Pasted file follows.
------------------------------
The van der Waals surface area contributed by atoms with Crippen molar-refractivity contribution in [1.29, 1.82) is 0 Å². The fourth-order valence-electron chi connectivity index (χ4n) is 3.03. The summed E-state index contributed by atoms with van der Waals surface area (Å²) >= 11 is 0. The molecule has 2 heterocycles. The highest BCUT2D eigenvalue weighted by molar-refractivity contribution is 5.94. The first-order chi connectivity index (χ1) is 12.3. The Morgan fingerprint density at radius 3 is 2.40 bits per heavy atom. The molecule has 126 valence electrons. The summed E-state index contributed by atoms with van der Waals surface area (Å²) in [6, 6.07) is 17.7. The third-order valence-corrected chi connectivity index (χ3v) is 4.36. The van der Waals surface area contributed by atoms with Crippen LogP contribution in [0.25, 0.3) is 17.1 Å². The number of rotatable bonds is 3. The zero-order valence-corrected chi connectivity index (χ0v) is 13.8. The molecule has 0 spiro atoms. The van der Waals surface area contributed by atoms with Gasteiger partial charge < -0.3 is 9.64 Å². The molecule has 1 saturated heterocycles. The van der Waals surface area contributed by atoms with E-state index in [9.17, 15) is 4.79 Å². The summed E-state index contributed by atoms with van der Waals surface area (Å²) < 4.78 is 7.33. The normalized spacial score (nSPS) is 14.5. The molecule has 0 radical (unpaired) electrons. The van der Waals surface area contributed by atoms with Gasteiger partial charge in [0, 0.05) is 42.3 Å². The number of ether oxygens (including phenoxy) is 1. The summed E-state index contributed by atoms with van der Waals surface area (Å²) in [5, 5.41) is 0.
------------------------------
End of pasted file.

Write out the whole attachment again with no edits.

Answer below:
The van der Waals surface area contributed by atoms with Crippen molar-refractivity contribution in [1.29, 1.82) is 0 Å². The fourth-order valence-electron chi connectivity index (χ4n) is 3.03. The summed E-state index contributed by atoms with van der Waals surface area (Å²) >= 11 is 0. The molecule has 2 heterocycles. The highest BCUT2D eigenvalue weighted by molar-refractivity contribution is 5.94. The first-order chi connectivity index (χ1) is 12.3. The Morgan fingerprint density at radius 3 is 2.40 bits per heavy atom. The molecule has 126 valence electrons. The summed E-state index contributed by atoms with van der Waals surface area (Å²) in [6, 6.07) is 17.7. The third-order valence-corrected chi connectivity index (χ3v) is 4.36. The van der Waals surface area contributed by atoms with Crippen LogP contribution in [0.25, 0.3) is 17.1 Å². The number of rotatable bonds is 3. The zero-order valence-corrected chi connectivity index (χ0v) is 13.8. The molecule has 0 spiro atoms. The van der Waals surface area contributed by atoms with Gasteiger partial charge < -0.3 is 9.64 Å². The molecule has 1 saturated heterocycles. The van der Waals surface area contributed by atoms with E-state index in [9.17, 15) is 4.79 Å². The summed E-state index contributed by atoms with van der Waals surface area (Å²) < 4.78 is 7.33. The normalized spacial score (nSPS) is 14.5. The molecule has 0 radical (unpaired) electrons. The van der Waals surface area contributed by atoms with Gasteiger partial charge in [0, 0.05) is 42.3 Å². The number of ether oxygens (including phenoxy) is 1. The summed E-state index contributed by atoms with van der Waals surface area (Å²) in [5, 5.41) is 0.